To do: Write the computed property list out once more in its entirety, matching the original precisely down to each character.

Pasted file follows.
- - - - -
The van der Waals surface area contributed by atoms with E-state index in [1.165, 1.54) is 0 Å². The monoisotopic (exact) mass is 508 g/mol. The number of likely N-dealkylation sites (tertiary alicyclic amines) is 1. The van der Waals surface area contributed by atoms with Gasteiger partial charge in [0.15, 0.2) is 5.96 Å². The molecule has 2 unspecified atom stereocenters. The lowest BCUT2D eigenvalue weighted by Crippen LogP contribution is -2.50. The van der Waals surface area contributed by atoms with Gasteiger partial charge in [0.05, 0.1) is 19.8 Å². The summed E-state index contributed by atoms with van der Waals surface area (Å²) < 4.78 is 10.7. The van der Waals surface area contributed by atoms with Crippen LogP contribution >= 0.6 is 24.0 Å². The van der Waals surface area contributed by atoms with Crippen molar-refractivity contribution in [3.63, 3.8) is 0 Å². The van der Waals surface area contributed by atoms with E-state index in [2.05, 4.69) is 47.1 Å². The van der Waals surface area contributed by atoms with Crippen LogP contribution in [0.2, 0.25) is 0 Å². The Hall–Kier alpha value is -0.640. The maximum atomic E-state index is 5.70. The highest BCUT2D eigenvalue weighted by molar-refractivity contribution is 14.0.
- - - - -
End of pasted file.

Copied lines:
The van der Waals surface area contributed by atoms with E-state index in [1.165, 1.54) is 0 Å². The monoisotopic (exact) mass is 508 g/mol. The number of likely N-dealkylation sites (tertiary alicyclic amines) is 1. The van der Waals surface area contributed by atoms with Gasteiger partial charge in [0.15, 0.2) is 5.96 Å². The molecule has 2 unspecified atom stereocenters. The lowest BCUT2D eigenvalue weighted by Crippen LogP contribution is -2.50. The van der Waals surface area contributed by atoms with Gasteiger partial charge in [0.05, 0.1) is 19.8 Å². The summed E-state index contributed by atoms with van der Waals surface area (Å²) < 4.78 is 10.7. The van der Waals surface area contributed by atoms with Crippen LogP contribution >= 0.6 is 24.0 Å². The van der Waals surface area contributed by atoms with Crippen molar-refractivity contribution in [3.63, 3.8) is 0 Å². The van der Waals surface area contributed by atoms with E-state index in [2.05, 4.69) is 47.1 Å². The van der Waals surface area contributed by atoms with Crippen LogP contribution in [0.2, 0.25) is 0 Å². The Hall–Kier alpha value is -0.640. The maximum atomic E-state index is 5.70. The highest BCUT2D eigenvalue weighted by molar-refractivity contribution is 14.0.